9.4T MRI reveals mesoscopic cortical gray matter vasculature in vivo

Poster No:

T123 

Submission Type:

Abstract Submission 

Authors:

Omer Faruk Gulban1, Valentin Kemper1, Dimo Ivanov1, Benedikt Poser1, Federico De Martino1

Institutions:

1Maastricht University, Maastricht, Netherlands

E-Poster

Introduction:

Ultra high field (UHF,>7T) magnetic resonance imaging (MRI) provides an exciting venue to push the boundaries of in-vivo anatomical human brain imaging. There have been a few recent promising demonstrations to acquire mesoscopic (<500μm) resolution in-vivo anatomical images at UHF [Lusebrink2017,Mattern2018]. Here we use a 9.4T MRI scanner using parallel radio frequency transmission (pTX) technology with a custom built coil to acquire multi-echo gradient echo (ME-GRE) anatomical images of the superior temporal cortex of a living human brain at 350μm isotropic resolution. Our motivation is to expand in-vivo human imaging territory towards what is possible to do with ex-vivo methods.

Methods:

A volunteer (39, male) was scanned in 2 sessions at 9.4T MRI scanner (Siemens) at Maastricht University. ME-GRE images at 350μm iso. resolution (TR=30ms, TE=[4.7,8.7,12.8,16.8,20.8,24.8]ms, 458x294x96, 14min dur.) were acquired using a custom coil with 8Tx/24Rx (LifeServices, Inc, MN), in-house implementation [Tse2016] of 3-spoke slab-selective pTX excitation [Setsompop2008]. In total, 8 successful ME-GRE images were acquired.

Magnitude images from both sessions were processed by initially aligning them using ITK-SNAP interactive registration, followed by mask-based automatic registration for fine alignment. The fine alignment mask was drawn on both hemispheres as a large sphere centered at the lateral part of the sup. temp. cortex but not including skull tissue. Voxels that are not present within the field of view in both sessions were masked out. A strong multi-image bias field correction was applied (inspired by [Petro2014], generalized to n-dimensions to account for >3 echos). This step was followed by percentile-based dynamic range clipping to equalize intensities across sessions. All images were averaged across sessions and echos to create a single image. The mean image was segmented manually to create a cerebrum mask around the maximally visible portions of the brain (sup. temp. cortex around Heschl's Gyrus). This cerebrum mask was used to create an outer gray matter surface. In addition, we segmented the macroscopic arteries from the image at TE=4.7ms, and reconstructed arterial surfaces. Both of these surfaces can be seen in Fig.2A. To visualize penetrating gray matter mesoscopic vessels, we generated another surface by moving each vertex of the outer gray matter surface along their normals toward white matter by 500μm. This surface was used to sample image within gray matter intensities (Fig.2B).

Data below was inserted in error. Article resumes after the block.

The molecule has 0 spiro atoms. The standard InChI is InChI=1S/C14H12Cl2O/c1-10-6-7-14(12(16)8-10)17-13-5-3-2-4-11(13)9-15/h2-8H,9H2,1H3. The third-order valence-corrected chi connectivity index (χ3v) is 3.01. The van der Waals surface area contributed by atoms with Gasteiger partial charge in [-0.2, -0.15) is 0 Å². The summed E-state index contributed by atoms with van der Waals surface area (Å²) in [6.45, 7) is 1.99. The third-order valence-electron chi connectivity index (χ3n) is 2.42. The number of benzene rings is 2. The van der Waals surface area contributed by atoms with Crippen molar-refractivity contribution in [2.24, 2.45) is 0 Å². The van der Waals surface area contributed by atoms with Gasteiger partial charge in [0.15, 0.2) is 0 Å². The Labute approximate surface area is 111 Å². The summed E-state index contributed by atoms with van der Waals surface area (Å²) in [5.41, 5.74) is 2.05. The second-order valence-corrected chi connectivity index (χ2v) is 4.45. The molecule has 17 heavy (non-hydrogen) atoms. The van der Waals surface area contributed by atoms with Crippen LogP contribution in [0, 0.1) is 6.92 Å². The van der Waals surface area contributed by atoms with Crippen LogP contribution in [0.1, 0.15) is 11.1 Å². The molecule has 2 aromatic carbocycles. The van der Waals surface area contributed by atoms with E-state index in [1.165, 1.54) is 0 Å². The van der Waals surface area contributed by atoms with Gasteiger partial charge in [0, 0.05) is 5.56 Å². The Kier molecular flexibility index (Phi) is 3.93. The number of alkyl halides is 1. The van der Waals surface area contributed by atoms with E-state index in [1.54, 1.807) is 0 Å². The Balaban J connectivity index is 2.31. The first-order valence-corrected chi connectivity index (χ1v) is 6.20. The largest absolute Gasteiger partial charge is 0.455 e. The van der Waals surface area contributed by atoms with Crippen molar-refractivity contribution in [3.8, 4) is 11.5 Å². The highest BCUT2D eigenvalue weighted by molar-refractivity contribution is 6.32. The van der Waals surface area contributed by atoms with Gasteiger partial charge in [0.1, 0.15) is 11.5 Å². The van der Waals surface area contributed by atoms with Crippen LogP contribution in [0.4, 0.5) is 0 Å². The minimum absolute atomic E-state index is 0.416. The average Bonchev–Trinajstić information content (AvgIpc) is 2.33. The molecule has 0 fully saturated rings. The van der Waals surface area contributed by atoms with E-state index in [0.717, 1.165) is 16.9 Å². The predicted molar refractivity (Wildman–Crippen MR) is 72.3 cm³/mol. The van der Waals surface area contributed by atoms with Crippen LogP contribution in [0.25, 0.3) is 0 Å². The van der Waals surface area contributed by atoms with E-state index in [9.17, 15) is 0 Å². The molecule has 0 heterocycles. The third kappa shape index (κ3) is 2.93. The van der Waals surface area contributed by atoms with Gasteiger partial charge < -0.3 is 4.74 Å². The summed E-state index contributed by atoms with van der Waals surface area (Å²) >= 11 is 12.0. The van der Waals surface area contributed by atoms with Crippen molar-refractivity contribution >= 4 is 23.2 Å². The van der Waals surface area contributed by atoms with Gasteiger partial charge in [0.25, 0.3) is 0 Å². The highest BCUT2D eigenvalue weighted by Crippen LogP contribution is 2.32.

Supporting Image: figure_1.png
   ·Figure 1. Coronal view of dynamic range normalized sum of all echos. The yellow marks indicate a few penetrating gray matter vessels.
 

Results:

Our images show exquisite detail around superior temporal cortex (Fig.1). Many penetrating gray matter vessels are visible to the naked eye and vanish at white matter boundary. In addition to vascular structures, lamination patterns within gray matter are also visible, albeit less clear in comparison. When observed in relation to the macroscopic arteries the spatial misregistration of vascular MR signal due to flow [Larson1990] becomes apparent (Fig.2A). The bright signal originating from within the artery shifts towards its flow direction vector component along the phase encoding direction and leaves behind no signal (see dark shades). The within gray matter surface sampling (Fig.2B) shows the penetrating gray matter vessels as dark spots. Penetrating vessels (~350μm diameter) appear somewhat regularly spaced with some variation in density when looked from medial to lateral axis.
Supporting Image: figure_2.png